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You are here: Golf Club Membership > Golf Information > South African Golfers > Bobby Locke

South African Golfer - Bobby Locke

The Golf Club featuring South African Golfer Bobby Locke
Bobby Locke

Arthur D'Arcy "Bobby" Locke (20 November 1917 – 9 March 1987)

Locke was born in Germiston, South Africa. He played in his first British Open in 1936, when he was eighteen, and finished as low amateur. He turned professional two years later and was a prolific tournament winner in his native country, eventually accumulating 38 wins on the Southern Africa Tour (now the Sunshine Tour). His golf career was interrupted by service in the South African Air Force during World War II.

Locke resumed his career in America in 1946, and played a series of exhibitions against Sam Snead, one of the top American golfers of the day, winning 12 out of 14 matches. So impressed was Snead that he invited Bobby to come to the United States and give the PGA Tour a try, advice that Locke quickly followed. In two-and-a-half years on the PGA Tour, Locke played in 59 events; he won eleven, and finished in the top three in thirty -- just over half. In 1947, Locke dominated the American tour, winning six tournaments (including four in a five-week period) and finishing second to Jimmy Demaret on the money list. Even more remarkably, Locke did all this after arriving in the United States for the first time in April.

In 1948, he won the Chicago Victory National by 16 strokes, which, as of 2006, remains a PGA Tour record for margin of victory. The following year, Locke was banned from the tour because of a dispute over playing commitments. The ban was lifted in 1951, but Locke chose not to return to play in the United States. Despite (or perhaps because of) his success, many American players disliked Locke, though not for anything Locke did. They simply resented a foreign player arriving on tour and "raiding" the prize money, as the highly skilled Locke often did.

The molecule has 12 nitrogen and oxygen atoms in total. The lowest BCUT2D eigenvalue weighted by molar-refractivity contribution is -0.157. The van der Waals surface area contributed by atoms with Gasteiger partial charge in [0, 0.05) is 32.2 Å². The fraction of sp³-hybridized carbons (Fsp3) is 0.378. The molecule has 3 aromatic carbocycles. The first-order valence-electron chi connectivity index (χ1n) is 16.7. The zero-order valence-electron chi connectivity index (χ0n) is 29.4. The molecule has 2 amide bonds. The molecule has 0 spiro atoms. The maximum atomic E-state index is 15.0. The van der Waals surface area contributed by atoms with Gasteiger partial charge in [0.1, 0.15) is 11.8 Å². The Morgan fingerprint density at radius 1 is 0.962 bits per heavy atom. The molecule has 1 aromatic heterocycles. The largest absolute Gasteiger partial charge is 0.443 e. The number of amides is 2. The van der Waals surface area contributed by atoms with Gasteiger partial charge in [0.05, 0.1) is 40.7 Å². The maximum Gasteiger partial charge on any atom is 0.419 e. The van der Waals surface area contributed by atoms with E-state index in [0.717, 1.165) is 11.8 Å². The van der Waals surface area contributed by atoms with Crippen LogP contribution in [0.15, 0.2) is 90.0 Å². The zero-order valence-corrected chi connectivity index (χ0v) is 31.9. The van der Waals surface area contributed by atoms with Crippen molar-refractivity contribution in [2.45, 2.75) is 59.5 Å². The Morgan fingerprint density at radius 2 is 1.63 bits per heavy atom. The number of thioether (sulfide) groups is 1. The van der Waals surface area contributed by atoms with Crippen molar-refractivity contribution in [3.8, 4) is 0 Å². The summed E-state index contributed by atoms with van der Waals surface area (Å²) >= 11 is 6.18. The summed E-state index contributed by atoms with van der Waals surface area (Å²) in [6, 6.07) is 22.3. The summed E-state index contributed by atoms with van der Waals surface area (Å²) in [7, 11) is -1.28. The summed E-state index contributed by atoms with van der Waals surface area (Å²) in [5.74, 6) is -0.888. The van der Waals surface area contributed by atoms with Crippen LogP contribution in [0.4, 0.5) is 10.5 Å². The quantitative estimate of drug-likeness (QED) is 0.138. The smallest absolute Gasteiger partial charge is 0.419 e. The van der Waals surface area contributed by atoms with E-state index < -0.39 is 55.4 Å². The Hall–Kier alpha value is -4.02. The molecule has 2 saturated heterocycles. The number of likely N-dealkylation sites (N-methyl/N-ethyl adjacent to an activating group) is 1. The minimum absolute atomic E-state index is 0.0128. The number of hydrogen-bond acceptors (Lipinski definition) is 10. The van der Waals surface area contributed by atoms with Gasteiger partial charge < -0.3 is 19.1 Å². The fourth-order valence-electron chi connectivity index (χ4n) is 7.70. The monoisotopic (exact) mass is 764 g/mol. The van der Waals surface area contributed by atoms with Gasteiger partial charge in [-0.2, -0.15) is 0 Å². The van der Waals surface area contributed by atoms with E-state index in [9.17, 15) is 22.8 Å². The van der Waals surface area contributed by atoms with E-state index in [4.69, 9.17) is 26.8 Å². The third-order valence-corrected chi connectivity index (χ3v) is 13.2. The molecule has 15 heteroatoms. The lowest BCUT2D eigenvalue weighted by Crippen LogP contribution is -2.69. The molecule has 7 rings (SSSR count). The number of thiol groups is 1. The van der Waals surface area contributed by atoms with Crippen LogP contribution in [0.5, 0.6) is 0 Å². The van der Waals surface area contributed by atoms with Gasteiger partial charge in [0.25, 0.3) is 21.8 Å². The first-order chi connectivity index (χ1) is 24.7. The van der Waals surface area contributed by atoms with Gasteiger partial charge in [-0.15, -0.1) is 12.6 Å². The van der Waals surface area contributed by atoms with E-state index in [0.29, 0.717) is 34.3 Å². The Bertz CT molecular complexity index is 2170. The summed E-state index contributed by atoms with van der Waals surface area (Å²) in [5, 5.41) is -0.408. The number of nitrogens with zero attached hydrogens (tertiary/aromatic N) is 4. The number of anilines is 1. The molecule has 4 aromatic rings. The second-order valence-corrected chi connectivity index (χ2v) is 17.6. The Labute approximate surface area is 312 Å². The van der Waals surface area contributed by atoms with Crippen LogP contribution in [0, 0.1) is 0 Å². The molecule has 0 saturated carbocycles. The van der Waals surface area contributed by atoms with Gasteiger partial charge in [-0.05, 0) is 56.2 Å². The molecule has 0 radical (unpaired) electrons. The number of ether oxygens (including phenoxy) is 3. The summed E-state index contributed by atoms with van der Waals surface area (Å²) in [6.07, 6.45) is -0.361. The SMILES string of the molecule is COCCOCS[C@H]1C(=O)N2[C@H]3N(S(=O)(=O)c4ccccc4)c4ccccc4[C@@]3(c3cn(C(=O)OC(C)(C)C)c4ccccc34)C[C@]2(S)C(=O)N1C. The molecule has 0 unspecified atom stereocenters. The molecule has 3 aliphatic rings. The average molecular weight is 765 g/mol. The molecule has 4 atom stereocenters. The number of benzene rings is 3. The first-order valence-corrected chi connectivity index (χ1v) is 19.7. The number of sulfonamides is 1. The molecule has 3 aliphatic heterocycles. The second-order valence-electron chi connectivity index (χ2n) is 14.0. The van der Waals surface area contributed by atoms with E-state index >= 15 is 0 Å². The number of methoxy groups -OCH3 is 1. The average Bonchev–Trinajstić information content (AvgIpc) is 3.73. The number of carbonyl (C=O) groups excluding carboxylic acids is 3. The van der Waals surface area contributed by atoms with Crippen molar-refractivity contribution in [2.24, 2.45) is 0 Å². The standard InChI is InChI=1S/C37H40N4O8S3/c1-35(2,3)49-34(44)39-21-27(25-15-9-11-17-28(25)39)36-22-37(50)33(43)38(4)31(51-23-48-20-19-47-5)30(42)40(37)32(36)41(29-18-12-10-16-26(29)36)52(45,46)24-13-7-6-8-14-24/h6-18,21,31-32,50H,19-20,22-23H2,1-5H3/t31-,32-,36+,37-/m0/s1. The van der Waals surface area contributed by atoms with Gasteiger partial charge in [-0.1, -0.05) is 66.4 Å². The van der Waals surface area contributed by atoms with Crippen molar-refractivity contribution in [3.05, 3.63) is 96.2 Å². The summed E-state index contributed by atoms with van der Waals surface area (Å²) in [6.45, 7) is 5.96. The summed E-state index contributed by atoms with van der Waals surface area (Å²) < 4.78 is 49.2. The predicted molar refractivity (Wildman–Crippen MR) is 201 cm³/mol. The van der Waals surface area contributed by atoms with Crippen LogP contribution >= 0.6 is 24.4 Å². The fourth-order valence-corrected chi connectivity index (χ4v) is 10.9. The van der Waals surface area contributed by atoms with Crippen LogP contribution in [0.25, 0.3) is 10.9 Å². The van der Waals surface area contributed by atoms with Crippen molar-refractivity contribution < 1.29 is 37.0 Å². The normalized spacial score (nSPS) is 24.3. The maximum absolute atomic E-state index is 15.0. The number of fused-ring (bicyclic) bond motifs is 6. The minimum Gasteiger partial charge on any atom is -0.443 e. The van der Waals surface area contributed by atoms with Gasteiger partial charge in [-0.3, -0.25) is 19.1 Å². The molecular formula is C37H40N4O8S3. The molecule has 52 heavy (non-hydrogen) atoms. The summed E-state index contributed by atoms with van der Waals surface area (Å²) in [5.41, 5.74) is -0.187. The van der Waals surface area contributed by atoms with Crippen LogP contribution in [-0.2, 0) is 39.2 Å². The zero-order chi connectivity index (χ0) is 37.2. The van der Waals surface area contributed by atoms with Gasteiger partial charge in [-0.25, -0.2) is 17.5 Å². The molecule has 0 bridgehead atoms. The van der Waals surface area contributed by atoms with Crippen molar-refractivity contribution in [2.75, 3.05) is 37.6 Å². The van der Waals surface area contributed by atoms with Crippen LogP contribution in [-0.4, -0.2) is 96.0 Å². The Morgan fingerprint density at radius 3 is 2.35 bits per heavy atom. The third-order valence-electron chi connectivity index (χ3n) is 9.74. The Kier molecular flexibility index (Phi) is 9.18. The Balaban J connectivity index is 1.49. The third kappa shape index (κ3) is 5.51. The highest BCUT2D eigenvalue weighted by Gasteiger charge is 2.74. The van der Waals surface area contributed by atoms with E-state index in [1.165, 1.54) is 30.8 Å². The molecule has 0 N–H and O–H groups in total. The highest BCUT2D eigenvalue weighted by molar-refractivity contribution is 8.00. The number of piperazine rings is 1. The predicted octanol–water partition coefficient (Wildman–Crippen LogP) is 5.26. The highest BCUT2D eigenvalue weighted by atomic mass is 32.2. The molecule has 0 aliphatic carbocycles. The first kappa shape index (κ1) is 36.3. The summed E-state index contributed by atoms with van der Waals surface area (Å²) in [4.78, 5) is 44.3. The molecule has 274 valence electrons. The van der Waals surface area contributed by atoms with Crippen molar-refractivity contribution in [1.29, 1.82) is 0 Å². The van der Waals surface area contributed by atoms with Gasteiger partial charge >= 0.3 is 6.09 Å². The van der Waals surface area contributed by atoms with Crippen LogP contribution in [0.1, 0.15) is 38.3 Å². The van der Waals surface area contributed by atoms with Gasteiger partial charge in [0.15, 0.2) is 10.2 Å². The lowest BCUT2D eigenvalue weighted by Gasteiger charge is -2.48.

Locke built his success around his outstanding putting ability, coining the phrase "You drive for show, but putt for dough." Wearing his trademark knickers, white shoes, and stockings, Locke played the game at a slow and deliberate pace, perhaps another reason that American pros were annoyed with him. Locke placed great emphasis on accuracy in hitting fairways and greens, and employed an extreme right-to-left ball flight (one that bordered on a hook) for nearly every shot. On the greens, Locke was a bona fide genius, using a strange putting style (he would bring the putter back far to the inside, then "cut" it with a hooded approach) and a great eye for reading breaks to put on veritable putting clinics every time he played. Locke believed he could put spin on putts (similar to full-swing shots) and make them "hook" and "slice", and used his unorthodox technique to great success.

After leaving the PGA Tour, Locke continued his career in Europe and Africa, where he felt more comfortable. He won twenty-three times in Europe, most notably a quartet of successes in the British Open titles, which came in 1949, 1950, 1952 and 1957. In 1959, Locke was involved in a serious car accident, and subsequently he suffered from migraines and eye problems that put an end to his competitive career.

Locke was elected to the World Golf Hall of Fame in 1977. He was the first member who did not come from either the United States or the United Kingdom. He died in Johannesburg, South Africa in 1987.

Tournament Wins

PGA Tour wins (15)
1947 (6) Canadian Open, Houston Open, Philadelphia Inquirer Open, All American Open, Columbus Open, Goodall Round Robin
1948 (2) Phoenix Open, Chicago Victory Open
1949 (3) Cavalier Invitational, Goodall Round Robin, The Open Championship
1950 (2) All American Open, The Open Championship
1952 (1) The Open Championship
1957 (1) The Open Championship

Other wins
1931 South Africa Boys
1935 South African Open, South Africa Amateur, Natal Open, Natal Amateur, Transvaal Amateur
1936 Natal Open, Natal Amateur, Lucifer Empire Trophy
1937 South African Open, South Africa Amateur, Transvaal Amateur, Orange Free State Amateur
1938 South African Open, Irish Open, New Zealand Open, South Africa Professional, Transvaal Open
1939 South African Open, Dutch Open, South Africa Professional, Transvaal Open
1940 South African Open, Transvaal Open, South Africa Professional
1946 South African Open, South Africa Professional, Transvaal Open, Yorkshire Evening News, British Masters, Brand Lochryn Tournament
1949 Transvaal Open
1950 South African Open, South Africa Professional, Transvaal Open, Dunlop Tournament, Spalding Tournament, North British Tournament
1951 South African Open, Transvaal Open, South Africa Professional
1952 French Open, Mexican Open, Lotus Tournament
1953 French Open, Natal Open
1954 Egyptian Open, German Open, Swiss Open, Dunlop Tournament, British Masters, Egyptian Match Play, Transvaal Open, Swallow-Harrogate Tournament
1955 Australian Open, Transvaal Open, South African Open, South Africa Professional
1957 Daks Tournament, Bowmaker Amateur-Professional
1958 Transvaal Open

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